Crucified with Christ

God showed how much he loved us by sending his one and only Son into the world so that we might have eternal life through him. This is real love—not that we loved God, but that he loved us and sent his Son as a sacrifice to take away our sins. 
~John (I John 4:9-10 NLT)

It takes a long time to come to a moral decision about sin, but it is the great moment in my life when I do decide that just as Jesus Christ died for the sin of the world, so sin must die out in me, not be curbed or suppressed or counteracted, but crucified.
~Oswald Chambers

Reminders I need today.  So often I live defeated.  Or I live choosing the wrong simply because it’s easier or more natural or I don’t perceive that it hurts anyone…forgetting the One it wounds the most.  Living in love, living in grace, living in truth, living in sacrificial service to others is all a manifestation of dying to sin and dying to self.  And it’s hard.  And frankly, doesn’t seem worth it at times.  Good is not always (or even often) rewarded in this world.  Friends don’t always see how they hurt or recognize grace.  Family doesn’t always want to forgive or accept forgiveness.  Spouses don’t always want to change or appreciate change in you.  It’s life.  And it’s messy.  But what’s the alternative to living for God?  Me on my own throne, in the center of my own universe only hurts others and makes me (and you if you live this way) at some point, unbearable.  No one sets out to be unbearable.  We all want to be loveable.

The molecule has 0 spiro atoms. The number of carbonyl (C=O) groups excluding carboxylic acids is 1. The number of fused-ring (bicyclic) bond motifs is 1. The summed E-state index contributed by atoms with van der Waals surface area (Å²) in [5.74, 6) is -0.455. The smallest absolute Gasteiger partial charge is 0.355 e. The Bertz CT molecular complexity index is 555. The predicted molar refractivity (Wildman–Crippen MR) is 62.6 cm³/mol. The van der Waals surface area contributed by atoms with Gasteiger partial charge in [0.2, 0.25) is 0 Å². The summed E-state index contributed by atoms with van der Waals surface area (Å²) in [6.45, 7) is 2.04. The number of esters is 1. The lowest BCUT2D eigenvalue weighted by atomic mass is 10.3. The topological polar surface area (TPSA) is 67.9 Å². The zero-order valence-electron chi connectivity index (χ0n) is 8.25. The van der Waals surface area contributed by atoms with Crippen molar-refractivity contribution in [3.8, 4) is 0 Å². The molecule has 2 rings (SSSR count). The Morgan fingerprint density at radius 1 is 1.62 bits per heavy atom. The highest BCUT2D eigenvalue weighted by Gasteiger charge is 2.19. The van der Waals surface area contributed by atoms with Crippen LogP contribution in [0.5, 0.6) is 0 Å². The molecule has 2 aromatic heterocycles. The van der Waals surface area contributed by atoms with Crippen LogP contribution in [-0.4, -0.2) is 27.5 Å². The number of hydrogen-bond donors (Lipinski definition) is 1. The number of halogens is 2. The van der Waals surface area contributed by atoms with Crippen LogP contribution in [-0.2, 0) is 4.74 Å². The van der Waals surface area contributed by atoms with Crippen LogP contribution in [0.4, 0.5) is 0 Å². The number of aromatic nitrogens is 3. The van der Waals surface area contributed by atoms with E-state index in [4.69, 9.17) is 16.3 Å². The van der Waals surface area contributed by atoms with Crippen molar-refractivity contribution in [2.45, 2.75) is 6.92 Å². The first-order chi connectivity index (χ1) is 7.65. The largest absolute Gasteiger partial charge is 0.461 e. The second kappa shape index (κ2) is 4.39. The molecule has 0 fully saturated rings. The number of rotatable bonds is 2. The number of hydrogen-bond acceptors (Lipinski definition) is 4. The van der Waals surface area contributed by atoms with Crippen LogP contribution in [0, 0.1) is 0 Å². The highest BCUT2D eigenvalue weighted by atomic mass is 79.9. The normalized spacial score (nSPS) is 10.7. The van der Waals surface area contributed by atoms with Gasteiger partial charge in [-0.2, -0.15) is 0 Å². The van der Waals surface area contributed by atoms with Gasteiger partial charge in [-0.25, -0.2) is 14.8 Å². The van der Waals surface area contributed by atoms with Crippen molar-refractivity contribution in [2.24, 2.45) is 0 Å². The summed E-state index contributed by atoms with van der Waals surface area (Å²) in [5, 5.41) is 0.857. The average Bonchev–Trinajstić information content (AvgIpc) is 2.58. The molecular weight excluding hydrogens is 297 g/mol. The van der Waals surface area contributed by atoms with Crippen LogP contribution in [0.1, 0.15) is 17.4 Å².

My thoughts this morning.  Ramble-y and incomplete.  Yes, I know.


3 Replies to “Crucified with Christ”

  1. No one sets out to be unbearable. Gee, most of the time I don’t think we even realize we are. You just wake up one morning and look behind you at all the human wreckage. Oh, wait, that was me waking up….

    There’s got to be some grace in that by itself — recognizing that most times folks are not how they are on purpose. Maybe I can find that, if i look…

    1. There’s absolutely grace in realizing very few people try to be annoying pains in the keester and I’m glad I’ve been a recipient of it more times than I care to admit.
      Thanks, as always, for stopping by and offering your perspective.

      1. Listened to a podcast while I was traveling a couple of weeks ago. The preacher suggested that the prayer of the tax collector (which I know you know), Lord, have mercy on me, as a daily practice would go a long way toward our own view of others and thus our extension of grace more readily. If I am constantly in view of my own need for mercy, it becomes difficult to look askance at another. I’ve long known the value of such a practice, but hadn’t looked at it in terms of how I treat others. (I can be slow…)

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